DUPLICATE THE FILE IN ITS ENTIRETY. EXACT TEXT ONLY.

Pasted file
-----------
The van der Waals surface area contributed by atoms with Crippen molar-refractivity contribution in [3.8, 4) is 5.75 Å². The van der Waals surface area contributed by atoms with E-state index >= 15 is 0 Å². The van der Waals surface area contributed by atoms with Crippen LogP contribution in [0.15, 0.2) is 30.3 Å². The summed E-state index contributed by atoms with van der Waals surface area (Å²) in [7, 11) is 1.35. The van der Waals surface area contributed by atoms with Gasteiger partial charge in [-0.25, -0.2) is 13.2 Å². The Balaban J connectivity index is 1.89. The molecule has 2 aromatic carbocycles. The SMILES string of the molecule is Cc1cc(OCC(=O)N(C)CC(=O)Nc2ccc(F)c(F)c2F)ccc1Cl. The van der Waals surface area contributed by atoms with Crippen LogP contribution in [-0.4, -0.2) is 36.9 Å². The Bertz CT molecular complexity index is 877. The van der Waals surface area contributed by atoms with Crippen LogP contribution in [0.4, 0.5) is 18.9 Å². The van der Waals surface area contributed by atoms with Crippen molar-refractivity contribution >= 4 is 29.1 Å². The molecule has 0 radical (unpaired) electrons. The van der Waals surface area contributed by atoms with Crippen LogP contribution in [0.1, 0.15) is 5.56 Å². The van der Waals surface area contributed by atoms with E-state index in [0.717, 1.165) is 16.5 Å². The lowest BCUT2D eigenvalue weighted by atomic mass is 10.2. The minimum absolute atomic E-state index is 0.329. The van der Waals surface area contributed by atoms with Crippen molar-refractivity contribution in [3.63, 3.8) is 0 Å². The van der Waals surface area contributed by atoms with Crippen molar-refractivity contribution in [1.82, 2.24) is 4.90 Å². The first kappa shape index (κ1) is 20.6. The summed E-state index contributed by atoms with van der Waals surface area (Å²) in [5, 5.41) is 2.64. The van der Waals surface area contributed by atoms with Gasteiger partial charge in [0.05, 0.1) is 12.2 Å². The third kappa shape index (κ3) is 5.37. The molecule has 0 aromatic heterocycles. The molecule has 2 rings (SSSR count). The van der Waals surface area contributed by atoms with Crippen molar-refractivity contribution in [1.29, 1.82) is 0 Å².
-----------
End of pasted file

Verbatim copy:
The van der Waals surface area contributed by atoms with Crippen molar-refractivity contribution in [3.8, 4) is 5.75 Å². The van der Waals surface area contributed by atoms with E-state index >= 15 is 0 Å². The van der Waals surface area contributed by atoms with Crippen LogP contribution in [0.15, 0.2) is 30.3 Å². The summed E-state index contributed by atoms with van der Waals surface area (Å²) in [7, 11) is 1.35. The van der Waals surface area contributed by atoms with Gasteiger partial charge in [-0.25, -0.2) is 13.2 Å². The Balaban J connectivity index is 1.89. The molecule has 2 aromatic carbocycles. The SMILES string of the molecule is Cc1cc(OCC(=O)N(C)CC(=O)Nc2ccc(F)c(F)c2F)ccc1Cl. The van der Waals surface area contributed by atoms with Crippen LogP contribution in [-0.4, -0.2) is 36.9 Å². The Bertz CT molecular complexity index is 877. The van der Waals surface area contributed by atoms with Crippen LogP contribution in [0.4, 0.5) is 18.9 Å². The van der Waals surface area contributed by atoms with Crippen molar-refractivity contribution >= 4 is 29.1 Å². The molecule has 0 radical (unpaired) electrons. The van der Waals surface area contributed by atoms with Crippen LogP contribution in [0.1, 0.15) is 5.56 Å². The van der Waals surface area contributed by atoms with E-state index in [0.717, 1.165) is 16.5 Å². The lowest BCUT2D eigenvalue weighted by atomic mass is 10.2. The minimum absolute atomic E-state index is 0.329. The van der Waals surface area contributed by atoms with Crippen molar-refractivity contribution in [3.63, 3.8) is 0 Å². The van der Waals surface area contributed by atoms with Crippen molar-refractivity contribution in [1.82, 2.24) is 4.90 Å². The first kappa shape index (κ1) is 20.6. The summed E-state index contributed by atoms with van der Waals surface area (Å²) in [5, 5.41) is 2.64. The van der Waals surface area contributed by atoms with Gasteiger partial charge in [0.05, 0.1) is 12.2 Å². The third kappa shape index (κ3) is 5.37. The molecule has 0 aromatic heterocycles. The molecule has 2 rings (SSSR count). The van der Waals surface area contributed by atoms with Crippen molar-refractivity contribution in [1.29, 1.82) is 0 Å².